If you've searched the net for private medical insurance that covers expats in Argentina then you are most likely for looking for trusted UK based health insurance providers that can cover your medical costs in Argentina.
Living as an expat in Argentina you want to avoid any nasty unexpected medical costs. In some countries these can amount to hundreds of thousands of pounds for very serious conditions.
Our advice when shopping around for private medical cover that covers expatriates living in Argentina is to speak to a health insurance broker. Health insurance is very complex and if you want absolute certainty that Argentina is covered you should consult with a broker who can explain which policy providers will cover medical costs for expatriates in Argentina and which will exclude it.
There are many advantages to using a insurance broker but the biggest by far is that you're using their insurance training at no cost. They are paid by the insurer (Aviva or Bupa etc) rather than you so it costs you no extra to use their brokering services.
- Do you live in many different postcodes? Some will give you a lower premium than offers. A insurance broker will be able to advise whats best.
- Do you have a hobby that may invalidate your insurance policy? A broker will know this critical information.
- If you are a couple and one of you has claimed on your policy this year would it be cheaper to separate you both onto two different insurance policies?
- You've developed a certain medical condition and want to know which insurer offers the biggest amount of cover for it. A broker will know this instantly saving you huge amounts of time and effort.
You can call around every medical insurance provider on the market and ask if they provider cover for expats in Argentina, however this will be a very time consuming process. Each insurer will ask for your medical history because its not normally a simple yes or not if a medical condition is covered or not.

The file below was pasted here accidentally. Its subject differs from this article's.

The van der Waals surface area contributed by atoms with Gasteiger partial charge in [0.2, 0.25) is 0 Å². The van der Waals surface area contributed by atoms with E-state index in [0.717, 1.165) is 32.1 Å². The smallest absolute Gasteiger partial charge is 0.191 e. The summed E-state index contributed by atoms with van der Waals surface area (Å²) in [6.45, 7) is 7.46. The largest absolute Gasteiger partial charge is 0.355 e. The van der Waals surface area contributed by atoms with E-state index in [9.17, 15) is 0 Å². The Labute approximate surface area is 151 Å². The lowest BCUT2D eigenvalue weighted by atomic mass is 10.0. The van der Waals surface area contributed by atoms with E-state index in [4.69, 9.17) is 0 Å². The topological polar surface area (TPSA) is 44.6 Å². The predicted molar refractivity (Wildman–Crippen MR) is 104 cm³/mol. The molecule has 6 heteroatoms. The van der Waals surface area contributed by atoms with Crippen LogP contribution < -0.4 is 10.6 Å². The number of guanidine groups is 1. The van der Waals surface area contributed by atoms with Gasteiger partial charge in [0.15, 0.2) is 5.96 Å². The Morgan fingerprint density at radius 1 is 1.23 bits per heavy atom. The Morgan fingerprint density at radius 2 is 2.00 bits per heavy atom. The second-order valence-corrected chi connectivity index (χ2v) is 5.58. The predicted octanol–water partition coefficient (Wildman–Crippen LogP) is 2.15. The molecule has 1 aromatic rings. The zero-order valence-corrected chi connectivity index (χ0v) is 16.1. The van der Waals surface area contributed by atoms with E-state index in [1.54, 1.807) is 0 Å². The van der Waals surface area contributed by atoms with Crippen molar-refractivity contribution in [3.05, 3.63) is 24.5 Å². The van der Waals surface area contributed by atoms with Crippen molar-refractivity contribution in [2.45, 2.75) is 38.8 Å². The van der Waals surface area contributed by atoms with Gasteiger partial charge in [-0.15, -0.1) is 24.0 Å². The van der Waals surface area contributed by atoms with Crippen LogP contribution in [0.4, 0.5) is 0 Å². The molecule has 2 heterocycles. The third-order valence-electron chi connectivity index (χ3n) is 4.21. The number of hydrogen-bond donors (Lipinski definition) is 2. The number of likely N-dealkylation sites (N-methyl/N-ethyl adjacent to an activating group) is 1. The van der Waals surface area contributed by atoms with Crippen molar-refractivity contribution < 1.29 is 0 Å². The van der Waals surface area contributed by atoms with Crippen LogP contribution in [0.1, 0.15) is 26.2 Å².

Its much quicker to speak to one medical insurance broker which will know which providers on the market offer cover for expats in Argentina and under what terms they do or don't cover it.
Argentina has a vast territory and a variety of climates and microclimates ranging from tundra and polar in the south to the tropical climate in the north, through a vast expanse of temperate climate. Natural wonders include the Aconcagua, the highest mountain in the world outside the Himalayas, the widest river and estuary of the planet (the River Plate), the Iguazú Falls, the Humid Pampas, and the Argentine Sea. Visitors enjoy the culture, customs and Argentine cuisine.
The Argentine territory stretches from the highest peaks of the Andes in the west to colitis del Norte rivers and extensive beaches and cliffs of Argentine Sea in the east; from the tropical rainforest of the Yungas north to the valleys, glaciers, lakes and cold forests of Andean Patagonia in the south, and to Argentine Antarctica. Through the warm landscapes of tropical climates contrasting, in a huge gradient microclimates, the polar climates or extensive and very fertile grasslands with the World's most flatter plains contrasting with the highest mountains outside Asia, contrasted with also vast desert areas plethoric of geoforms for the annual running extensive and extreme Dakar rally race, the high mountain ranges, the pleasant Pampeanas mountains and the temperate Atlantic beaches and its extensive coastlines. The huge distances require in most cases air travel. The Misiones rainforest, Argentine Yungas, and areas of the Andean Patagonia are scientifically considered as biodiversity hotspots large areas worldwide. The great biodiversity and a large number of different landscapes and climates make Argentina a diverse country.